The Oklahoma Wildlife Conservation Commission approved changes affecting harvest reporting of alligator gar and black bear hunting during its regular June meeting Monday at the Oklahoma Department of Wildlife Conservation headquarters in Oklahoma City.
The emergency rules affecting anglers who harvest alligator gar are designed to clarify the existing requirement to report the harvest. The new wording specifies that an angler who harvests an alligator gar must report the harvest within 24 hours to the Wildlife Department using methods described in the annual Fishing Regulations guide.
Barry Bolton, Chief of Fisheries for the Wildlife Department, said the reporting requirement was not well defined in Title 800, the administrative rules that govern hunting, fishing and Department operations.
“Current rules do not define the method of timeline required for reporting the harvest of alligator gar,” Bolton said. “Accurate and timely reporting is necessary for enforcement of regulations and population assessments.”
In Oklahoma, alligator gar are found in Lake Texoma and downstream in the Red River. It is a species of special concern for the Department. Oklahoma is the westernmost part of the species’ known range that includes the lower Mississippi River system, where these primitive Cretaceous carry-overs are the apex predator.
The current Oklahoma record alligator gar was more than 8 feet long and weighed 254 pounds.
Commissioners also authorized expanding the open zone for black bear hunting from four counties to include all or part of 12 counties in southeastern Oklahoma. This fall, black bear hunting will be allowed south of Interstate 40 and east of U.S. 69. The quota will again be 20 bears for muzzleloader season (Oct. 26-Nov. 3), and no quota for archery season (Oct. 1-20).
Also during Monday’s meeting, Commission Chairman John Groendyke and Director J.D. Strong recognized the assistance and cooperation shown by the many conservation partner groups that regularly work with the Wildlife Department to help fulfill its conservation mission. Representatives of partner organizations including Quail Forever, National Wild Turkey Federation, Ducks Unlimited and Oklahoma Prescribed Burn Association were invited to attend the meeting and a special recognition lunch afterward.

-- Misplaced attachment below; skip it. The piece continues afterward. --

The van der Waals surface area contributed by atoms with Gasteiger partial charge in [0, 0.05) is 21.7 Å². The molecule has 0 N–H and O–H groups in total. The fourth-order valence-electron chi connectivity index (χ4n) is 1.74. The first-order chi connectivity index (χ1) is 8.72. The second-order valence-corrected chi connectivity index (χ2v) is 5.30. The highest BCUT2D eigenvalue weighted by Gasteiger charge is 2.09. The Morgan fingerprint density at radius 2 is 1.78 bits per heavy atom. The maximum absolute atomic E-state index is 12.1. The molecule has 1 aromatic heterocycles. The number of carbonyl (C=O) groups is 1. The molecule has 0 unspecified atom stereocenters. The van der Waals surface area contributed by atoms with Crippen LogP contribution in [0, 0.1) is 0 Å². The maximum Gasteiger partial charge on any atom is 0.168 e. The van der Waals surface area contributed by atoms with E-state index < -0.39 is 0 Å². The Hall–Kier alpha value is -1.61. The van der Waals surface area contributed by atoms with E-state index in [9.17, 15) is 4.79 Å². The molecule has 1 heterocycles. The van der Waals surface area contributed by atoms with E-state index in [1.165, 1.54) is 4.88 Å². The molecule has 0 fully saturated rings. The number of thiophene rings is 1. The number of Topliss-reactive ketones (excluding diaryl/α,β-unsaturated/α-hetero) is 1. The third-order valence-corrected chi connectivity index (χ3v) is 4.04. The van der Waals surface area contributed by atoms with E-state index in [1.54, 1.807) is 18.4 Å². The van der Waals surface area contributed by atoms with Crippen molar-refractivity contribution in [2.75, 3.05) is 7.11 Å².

In other business, Commissioners:
• Adopted hunting and usage regulations for the new Sans Bois Wildlife Management Area so the area can be open for public use this fall. This 7,602-acre WMA is in southeastern Haskell County.
• Approved a proposed budget of $70.15 million for fiscal year 2020, which is down 7.8 percent from last year’s budget.
• Heard Director Strong’s regular report on various division activities in the Department, along with summaries of relevant federal and state legislative matters. Strong reported that a successful benefit concert in May featuring Blake Shelton and Luke Bryan had raised more than $144,000 for the new Oklahoma Wildlife Conservation Foundation.
• Postponed until the July meeting all discussion or action on a Chronic Wasting Disease Response Plan.
• Recognized Wildlife Technician II Jeff Neal for 30 years of service.
• Elected new officers for the coming year: Bruce Mabrey, chairman; Robert Hughes II, vice chairman; Leigh Gaddis, secretary.
The Oklahoma Wildlife Conservation Commission is the eight-member governing board of the Oklahoma Department of Wildlife Conservation. The Commission establishes state hunting and fishing regulations, sets policy for the Wildlife Department and indirectly oversees all state fish and wildlife conservation activities. Commission members are appointed by the governor and confirmed by the Oklahoma Senate.